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When we say that in order for your scene to work, you must have a Story Event, you probably wouldn’t be surprised, and it doesn’t sound too difficult. So long as something is happening, you have a Story Event, right? Not necessarily.
A Story Event is specific, not just something that happens. It’s “an active change in life value for one or more of the characters as a result of conflict.” What’s more, the life value change and conflict within the scene must be specific too.
Even if you nail your Global Genre and have included all the appropriate Obligatory Scenes and Conventions, your story could still flounder if you don’t pay attention to these scene elements. One of our fellow Story Grid editors will tackle life value changes in a Fundamental Fridays post coming soon (in the meantime, check out this post on Tracking the Scene).
Leslie and Anne’s Story Grid Investigation Team has been on the case, and today we’ll show you what you need to know to evaluate the conflict in your scenes and ensure they support a Story Event that works within the scene and the Global Story.
It all starts with knowing what the point of view character wants, also known as the Essential Action.
After each scene in Pride and Prejudice: The Story Grid Edition, Shawn Coyne poses four specific questions to help writers determine whether a Story Event occurs within the scene.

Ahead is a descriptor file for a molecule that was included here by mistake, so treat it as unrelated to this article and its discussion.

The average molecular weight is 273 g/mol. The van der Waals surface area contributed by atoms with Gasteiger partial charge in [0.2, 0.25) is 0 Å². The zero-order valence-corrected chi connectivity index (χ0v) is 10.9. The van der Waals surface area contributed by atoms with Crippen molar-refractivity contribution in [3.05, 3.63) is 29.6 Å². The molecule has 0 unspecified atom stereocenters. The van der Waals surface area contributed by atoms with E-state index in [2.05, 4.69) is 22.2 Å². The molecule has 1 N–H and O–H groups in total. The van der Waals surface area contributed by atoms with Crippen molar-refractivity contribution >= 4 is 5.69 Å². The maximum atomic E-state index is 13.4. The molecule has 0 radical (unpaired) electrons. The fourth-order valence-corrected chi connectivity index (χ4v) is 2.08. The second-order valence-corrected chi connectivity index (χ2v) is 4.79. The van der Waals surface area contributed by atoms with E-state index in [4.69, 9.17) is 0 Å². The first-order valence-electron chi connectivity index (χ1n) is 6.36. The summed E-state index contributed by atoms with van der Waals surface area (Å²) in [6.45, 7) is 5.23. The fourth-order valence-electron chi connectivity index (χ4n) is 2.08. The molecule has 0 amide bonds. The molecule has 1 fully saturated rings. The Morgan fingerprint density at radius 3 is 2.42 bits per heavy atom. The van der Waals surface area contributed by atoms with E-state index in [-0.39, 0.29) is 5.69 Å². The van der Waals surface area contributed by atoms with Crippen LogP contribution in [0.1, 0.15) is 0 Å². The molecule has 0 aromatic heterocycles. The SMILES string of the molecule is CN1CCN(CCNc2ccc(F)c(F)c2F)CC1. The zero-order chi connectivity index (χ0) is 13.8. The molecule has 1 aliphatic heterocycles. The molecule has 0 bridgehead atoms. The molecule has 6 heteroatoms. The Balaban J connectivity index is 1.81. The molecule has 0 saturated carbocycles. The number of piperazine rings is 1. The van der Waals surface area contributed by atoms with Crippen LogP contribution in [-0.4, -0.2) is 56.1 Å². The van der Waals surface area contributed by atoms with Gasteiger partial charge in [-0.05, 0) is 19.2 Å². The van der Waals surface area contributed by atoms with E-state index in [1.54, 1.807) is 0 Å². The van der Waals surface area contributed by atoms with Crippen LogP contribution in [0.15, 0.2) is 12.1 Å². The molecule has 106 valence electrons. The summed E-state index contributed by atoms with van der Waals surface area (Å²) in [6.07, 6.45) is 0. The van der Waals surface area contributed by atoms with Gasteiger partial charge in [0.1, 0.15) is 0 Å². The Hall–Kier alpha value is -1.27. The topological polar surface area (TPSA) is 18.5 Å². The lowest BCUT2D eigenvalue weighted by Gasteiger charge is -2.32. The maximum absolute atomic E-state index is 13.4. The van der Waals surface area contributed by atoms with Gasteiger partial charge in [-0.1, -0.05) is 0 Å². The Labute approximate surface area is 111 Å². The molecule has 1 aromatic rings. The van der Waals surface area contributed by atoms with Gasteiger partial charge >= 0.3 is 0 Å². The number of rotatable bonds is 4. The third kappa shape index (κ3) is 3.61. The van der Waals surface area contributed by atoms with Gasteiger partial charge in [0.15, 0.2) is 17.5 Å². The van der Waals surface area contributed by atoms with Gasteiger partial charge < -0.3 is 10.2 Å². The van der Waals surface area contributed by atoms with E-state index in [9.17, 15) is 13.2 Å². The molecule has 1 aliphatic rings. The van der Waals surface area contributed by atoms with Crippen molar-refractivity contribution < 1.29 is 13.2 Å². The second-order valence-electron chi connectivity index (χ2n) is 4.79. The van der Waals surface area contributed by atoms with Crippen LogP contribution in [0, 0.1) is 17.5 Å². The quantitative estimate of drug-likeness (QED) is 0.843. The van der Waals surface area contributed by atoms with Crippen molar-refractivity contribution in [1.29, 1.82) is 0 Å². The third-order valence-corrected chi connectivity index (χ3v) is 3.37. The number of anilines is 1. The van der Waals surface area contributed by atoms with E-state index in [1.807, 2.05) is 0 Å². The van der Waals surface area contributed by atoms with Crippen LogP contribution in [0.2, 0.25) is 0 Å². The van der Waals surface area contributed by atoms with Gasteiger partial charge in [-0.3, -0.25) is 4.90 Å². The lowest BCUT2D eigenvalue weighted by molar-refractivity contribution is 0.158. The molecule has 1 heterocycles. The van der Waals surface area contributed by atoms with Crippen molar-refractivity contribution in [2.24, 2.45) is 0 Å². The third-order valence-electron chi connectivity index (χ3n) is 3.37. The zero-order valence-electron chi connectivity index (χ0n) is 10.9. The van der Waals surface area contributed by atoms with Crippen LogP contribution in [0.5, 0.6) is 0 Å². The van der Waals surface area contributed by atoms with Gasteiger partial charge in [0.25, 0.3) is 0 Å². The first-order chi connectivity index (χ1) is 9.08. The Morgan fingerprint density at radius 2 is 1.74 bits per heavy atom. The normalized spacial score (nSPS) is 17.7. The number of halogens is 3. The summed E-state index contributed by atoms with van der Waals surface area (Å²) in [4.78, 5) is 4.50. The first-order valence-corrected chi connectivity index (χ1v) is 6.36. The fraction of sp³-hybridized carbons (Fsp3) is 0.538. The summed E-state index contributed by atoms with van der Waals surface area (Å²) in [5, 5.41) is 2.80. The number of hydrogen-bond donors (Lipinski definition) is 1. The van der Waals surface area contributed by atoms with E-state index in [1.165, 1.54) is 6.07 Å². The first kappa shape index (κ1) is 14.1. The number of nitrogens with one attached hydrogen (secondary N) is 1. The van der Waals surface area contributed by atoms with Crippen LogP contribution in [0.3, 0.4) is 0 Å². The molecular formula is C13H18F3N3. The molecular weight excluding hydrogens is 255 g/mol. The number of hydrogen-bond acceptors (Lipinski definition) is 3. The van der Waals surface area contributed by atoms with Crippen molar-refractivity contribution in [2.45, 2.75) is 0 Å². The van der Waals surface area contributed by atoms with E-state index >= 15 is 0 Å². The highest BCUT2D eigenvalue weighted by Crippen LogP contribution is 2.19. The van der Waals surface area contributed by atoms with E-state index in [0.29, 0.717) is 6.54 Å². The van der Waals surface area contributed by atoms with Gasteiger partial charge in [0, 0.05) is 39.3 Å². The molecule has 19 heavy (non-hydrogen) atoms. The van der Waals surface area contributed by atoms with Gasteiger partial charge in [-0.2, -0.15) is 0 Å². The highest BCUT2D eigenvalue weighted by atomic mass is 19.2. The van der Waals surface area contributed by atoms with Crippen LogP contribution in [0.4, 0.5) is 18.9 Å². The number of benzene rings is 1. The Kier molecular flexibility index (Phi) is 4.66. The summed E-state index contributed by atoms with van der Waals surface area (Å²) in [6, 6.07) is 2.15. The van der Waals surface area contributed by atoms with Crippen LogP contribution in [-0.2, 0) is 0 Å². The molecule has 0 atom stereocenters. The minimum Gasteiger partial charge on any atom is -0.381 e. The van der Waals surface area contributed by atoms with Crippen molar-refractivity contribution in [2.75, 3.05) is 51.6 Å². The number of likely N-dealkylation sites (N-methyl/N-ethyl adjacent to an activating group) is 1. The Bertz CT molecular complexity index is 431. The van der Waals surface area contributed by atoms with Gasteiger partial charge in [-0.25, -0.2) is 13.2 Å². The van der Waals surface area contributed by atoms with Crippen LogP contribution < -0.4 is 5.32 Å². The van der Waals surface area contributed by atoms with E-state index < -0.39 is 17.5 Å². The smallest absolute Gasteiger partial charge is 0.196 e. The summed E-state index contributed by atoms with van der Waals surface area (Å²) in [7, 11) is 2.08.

The first two are “What is literally happening in the scene?” and “What is the essential action of what the characters are doing in the scene?”
Literal action is pretty straightforward. You simply say what you observe. The characters might be having a conversation over lunch, practicing Wudan sword stances, or hiding from velociraptors.
But what is the Essential Action? (The term doesn’t even appear in the Story Grid book.) It is the point of view character’s goal in the scene, or what they want. The Inciting Incident within a scene upsets the status quo, causing a desire to arise within one or more characters. From that desire comes a goal, and that goal is the character’s Essential Action, which should be connected to the character’s goal for the entire story.
So, if the Literal Action is what’s happening on the surface, then the Essential Action is what’s happening below the surface, or the subtext within the scene. The Essential Action in the scene should be condensed down to a short, wide-open phrase, or a highly specific single verb that also relates to the Global Objects of Desire. Let’s look at an example.
A Masterwork: The Fugitive
Watch this forty-second clip from the 1993 film The Fugitive. Harrison Ford plays Richard Kimble, the fugitive. Tommy Lee Jones is Sam Gerard, the federal marshall pursuing him.
Analyzing the Scene
- What is Richard Kimble literally doing? He’s holding a gun on a federal marshall.